The SARS-CoV-2 virus is evolving at a rate that is making it difficult for the scientific community to keep up with. Several variants—some more deadly than the original virus that arose in China—have emerged in the last 21 months of the COVID-19 pandemic.
Some are outright lethal, such as variants of concern (VOC). Others have the potential to become potent and are closely monitored and labeled variants of interest (VOI). This week, the WHO designated another variant as a VOI—Mu variant.
In its 'Weekly epidemiological update on COVID-19' published on 31 August 2021, the WHO announced the designation of the Mu variant (B.1.621) as a VOI. The statement said that the variant has mutations that suggest "potential properties of immune escape", indicating that the variant could evade immunity obtained through vaccination or previous infection.
So what is the Mu variant and what kind of mutations does it have? What can we expect from it? Let's take a look.
New Addition to List
A VOI is a variant that possesses specific genetic markers that are known to causes changes in its receptor binding, decreased neutralization by antibodies (acquired through vaccination or prior infection), reduced effect of treatments, and the potential increase in transmissibility and severity of the disease. Simply put, a VOI has the genetic requirements to become a VOC.
Excluding the MU variant, the WHO's current list of VOIs comprises four other variants— Eta (B.1.525- Multiple countries), Iota (B.1.526- the US), Kappa (B.1.617.1- India), and Lambda (C.37- Peru). All the above variants were first detected in the respective countries towards the end of 2020 and were designated VOIs by the WHO in the first half of 2021.
'A Constellation of Mutations'
The MU variant was first identified in Colombia in January 2021 and was designated a VOI on 30 August 2021. In its weekly update, the WHO stated that some periodic reports of MU-caused cases of COVID-19, and a few larger outbreaks, have been reported in other South American and European nations.
Nearly 40 countries have declared the detection of the VOI so far. While it has been labeled a VOI, the current global prevalence of cases by Mu is below 0.1 percent. However, its share has increased in Colombia (39 percent)and neighboring Ecuador (13 percent).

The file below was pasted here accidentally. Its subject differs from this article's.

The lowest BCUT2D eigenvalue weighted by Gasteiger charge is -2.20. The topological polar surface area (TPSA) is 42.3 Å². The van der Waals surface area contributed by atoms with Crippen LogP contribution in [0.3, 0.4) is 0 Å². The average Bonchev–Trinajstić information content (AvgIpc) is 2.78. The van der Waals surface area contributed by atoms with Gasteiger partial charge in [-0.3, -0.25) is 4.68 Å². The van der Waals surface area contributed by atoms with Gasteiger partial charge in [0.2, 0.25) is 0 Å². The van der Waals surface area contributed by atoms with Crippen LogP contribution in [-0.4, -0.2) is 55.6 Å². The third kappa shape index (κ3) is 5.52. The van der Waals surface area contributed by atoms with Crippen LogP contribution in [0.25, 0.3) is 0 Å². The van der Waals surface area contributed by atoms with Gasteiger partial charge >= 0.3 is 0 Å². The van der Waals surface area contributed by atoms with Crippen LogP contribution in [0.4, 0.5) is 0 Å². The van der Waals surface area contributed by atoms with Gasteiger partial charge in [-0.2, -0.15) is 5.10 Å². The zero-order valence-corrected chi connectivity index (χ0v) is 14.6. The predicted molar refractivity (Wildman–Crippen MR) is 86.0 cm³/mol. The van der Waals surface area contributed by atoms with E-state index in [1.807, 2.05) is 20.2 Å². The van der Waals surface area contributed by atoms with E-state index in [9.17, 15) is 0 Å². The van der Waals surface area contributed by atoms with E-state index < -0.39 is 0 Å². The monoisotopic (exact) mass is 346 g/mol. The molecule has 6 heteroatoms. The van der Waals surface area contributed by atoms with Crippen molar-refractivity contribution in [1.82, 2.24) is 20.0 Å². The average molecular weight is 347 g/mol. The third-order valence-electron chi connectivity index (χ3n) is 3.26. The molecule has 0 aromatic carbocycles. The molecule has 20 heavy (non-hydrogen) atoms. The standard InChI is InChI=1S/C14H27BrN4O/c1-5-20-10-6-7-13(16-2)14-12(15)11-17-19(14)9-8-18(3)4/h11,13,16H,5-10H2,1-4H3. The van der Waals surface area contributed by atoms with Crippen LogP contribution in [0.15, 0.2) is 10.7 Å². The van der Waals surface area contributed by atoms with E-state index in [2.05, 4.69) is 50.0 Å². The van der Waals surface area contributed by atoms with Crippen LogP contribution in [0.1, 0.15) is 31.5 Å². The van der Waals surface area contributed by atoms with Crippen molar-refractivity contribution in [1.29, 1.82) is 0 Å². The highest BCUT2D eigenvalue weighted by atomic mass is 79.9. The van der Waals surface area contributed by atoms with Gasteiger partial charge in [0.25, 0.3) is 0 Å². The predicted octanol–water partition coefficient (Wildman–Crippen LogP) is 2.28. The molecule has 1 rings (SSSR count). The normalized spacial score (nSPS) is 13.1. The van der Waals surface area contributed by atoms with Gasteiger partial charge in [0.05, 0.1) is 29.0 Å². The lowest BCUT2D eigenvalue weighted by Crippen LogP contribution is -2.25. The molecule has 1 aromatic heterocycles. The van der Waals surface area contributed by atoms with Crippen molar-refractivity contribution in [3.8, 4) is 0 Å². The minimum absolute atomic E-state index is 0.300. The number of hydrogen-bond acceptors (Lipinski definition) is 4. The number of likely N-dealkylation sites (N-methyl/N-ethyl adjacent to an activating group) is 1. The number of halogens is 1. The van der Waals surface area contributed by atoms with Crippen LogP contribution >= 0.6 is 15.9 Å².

So what kind of alterations does Mu contains? "The Mu variant has a constellation of mutations that indicate potential properties of immune escape," the WHO said. The UN body further added that existing data on the variant points towards its potential to evade immune responses.
"Preliminary data presented to the Virus Evolution Working Group show a reduction in neutralization capacity of convalescent and vaccinee sera similar to that seen for the Beta variant, but this needs to be confirmed by further studies," it said.
Crucial Mutations on Spike
According to the Global Virus Network, Mu has several mutations: P681H, E484K, and K417N. These mutations are found on specific regions of the 'Spike' protein or 'S-protein' (a hook-like structure that the SARS-CoV-2 uses to enter cells). The location of mutations directly impacts the manner in which the spike interacts with cells and invades them. It is divided into two parts—the S1 subunit and the S2 subunit.
While the S1 subunit enables the binding with the ACE2 receptor, the S2 subunit mediates the fusion. The S1 subunit comprises of N-terminal domain (NTD) and a receptor-binding domain (RBD). Fusion peptide (FP), transmembrane (TM) domain, cytoplasmic domains (CD), and heptapeptide repeat sequence 1 (HR1) and heptapeptide repeat sequence 2 (HR2) form the S2 subunit. These individual regions consist of their own unique units known as residues.
Sharing Mutations with VOCs
While the full extent of the Mu variant's characteristic expression is yet to be gleaned, the nature of its mutations may offer some insights into the subject. P681H is present in a region known as the 'furin cleavage site' that is located at the boundary between the S1and S2 subunits. This particular mutation is found in the Alpha variant (B.1.1.7-UK) and is associated with improved transmissibility of the virus. The Alpha variant has also been tied to more severe outcomes in patients.
E484K is an 'escape mutation' that is present on the RBD of the spike. It decreases antibody neutralization and enables its escape from immune defenses. E484K was first identified in the Beta variant (B.1.351-South Africa) and has since been detected in other VOCs such as Alpha (a variation of it) and Gamma (P.1- Brazil).
Much like E484K, K417N can impede neutralization by antibodies and may help the spike bind better with the cell. It was detected in the Beta variant. More recently, it was identified in a sub-lineage of the Delta variant (B.1.617.2- India) called the Delta Plus variant. Again, it is present on the RBD of the spike.
The Delta variant is of specific concern as it has become a dominant strain in several countries; owing to its increased contagiousness in comparison to other strains. Like the Alpha variant, the Delta variant is also associated with the higher severity and is believed to have driven the second deadly wave of the pandemic in India.
However, the WHO emphasized that it is premature to speculate on what the nature of the Mu variant will be in its entirety. It also added that its simultaneous circulation with the Delta variant is of paramount importance for surveillance.
"More studies are required to understand the phenotypic and clinical characteristics of this variant. The epidemiology of the Mu variant in South America, particularly with the co-circulation of the Delta variant, will be monitored for changes," the WHO noted.